For as long as I can remember, I have wanted chickens. I just thought it would be in the future when we retire to the country that my dream would come true. However, I'm thinking it could now be a reality!
It never occurred to me to have a few chickens in my backyard! But, it is now quite popular to have chickens in suburban backyards as pets, and for organic eggs. Some site the economy, some say it's the increasing awareness of what we eat and where it comes from.
U.S. News and World Report wrote an article about the rise of suburbanites raising chickens here.
You might wonder how does having chickens qualify for my "design bucket list?"
Well, for one, I want a coop that is attractive. I've been doing a little research, and there are some darling chicken coops out there. Of course I would customize it with paint and fabric too!
A few of my favorite bloggers that I follow have chickens.
Recently, Brooke Giannetti from Velvet and Linen acquired a few baby chicks. I have been following her project with much interest. Here is the coop they ordered from My Pet Chicken, after it was gussied up with paint.
Here is Heather Bullard's coop. How adorable is this!? She recently wrote a post about chickens in her garden here.
I'm in love with this coop from The Fancy Farm Girl. She lives on a farm and has a lot of chickens, so this coop is not only adorable, it is large enough to accommodate her ever growing population.
This is just pure fantasy! Sorry, I just had to show it one more time!
This is what we will probably end up with. Kathysue from Good Life of Design told me about Holland Hen Houses, based in Marin County. Here is one of their coops that I love, which is perfect because it allows the hens to have a run.
The chickens themselves are part of the "design process" too!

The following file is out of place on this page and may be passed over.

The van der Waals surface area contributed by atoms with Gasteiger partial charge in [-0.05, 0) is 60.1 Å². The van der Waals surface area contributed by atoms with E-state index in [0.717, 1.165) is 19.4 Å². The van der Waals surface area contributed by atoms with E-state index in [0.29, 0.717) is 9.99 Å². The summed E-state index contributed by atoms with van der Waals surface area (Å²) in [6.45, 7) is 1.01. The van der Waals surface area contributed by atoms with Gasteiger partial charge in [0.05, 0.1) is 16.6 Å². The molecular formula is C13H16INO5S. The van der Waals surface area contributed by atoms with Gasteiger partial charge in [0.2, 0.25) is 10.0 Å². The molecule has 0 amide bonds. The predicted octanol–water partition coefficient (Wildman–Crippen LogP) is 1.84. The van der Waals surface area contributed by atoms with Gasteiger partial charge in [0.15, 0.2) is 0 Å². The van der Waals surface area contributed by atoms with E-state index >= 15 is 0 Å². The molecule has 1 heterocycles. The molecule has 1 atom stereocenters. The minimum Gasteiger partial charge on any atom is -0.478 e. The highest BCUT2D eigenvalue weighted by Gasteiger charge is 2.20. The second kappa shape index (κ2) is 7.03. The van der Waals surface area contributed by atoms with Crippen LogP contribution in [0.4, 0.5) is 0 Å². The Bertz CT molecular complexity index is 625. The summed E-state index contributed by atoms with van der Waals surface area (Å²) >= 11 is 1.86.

Here are Brooke Giannetti's little Silkie Bantam chickens. Aren't they adorable?
Since they usually lay about three eggs per week, it is more than enough for us. They are also quite docile and make great pets. Not to mention their feathers feel like silk!
I'm leaning towards this breed and think three would be quite manageable.
There is a lot to learn about raising backyard chickens. I've ordered this book from Amazon, and am planning on taking a class at Love Apple Farms in Santa Cruz.
However, my friend and neighbor in Asti, Ron has offered to get me started. He has over 30 chickens in the country, as well as some in his backyard in the City. Ron will definitely be a wonderful source of knowledge.
In the meantime, I'm enjoying the process of researching coops and breeds.
If you do decide to raise a few chickens, be sure to check the zoning laws in your city or county. Do not get a rooster. Most cities don't allow them anyway, and they can be irritating to your neighbors.
My county requires a special permit for chickens. We are allowed up to ten hens, and no roosters. The chickens must remain cooped up at all time.
Build a generously sized coop. Figure 10 square feet per chicken.
Keep your coop clean, and put the manure in the compost pile. Manure is too "hot" to put directly in your garden.
Keep them secure to keep predators like raccoons and dogs out.
And be sure to get more than one chicken! Chickens are social animals, so start with at least three and they will be happy!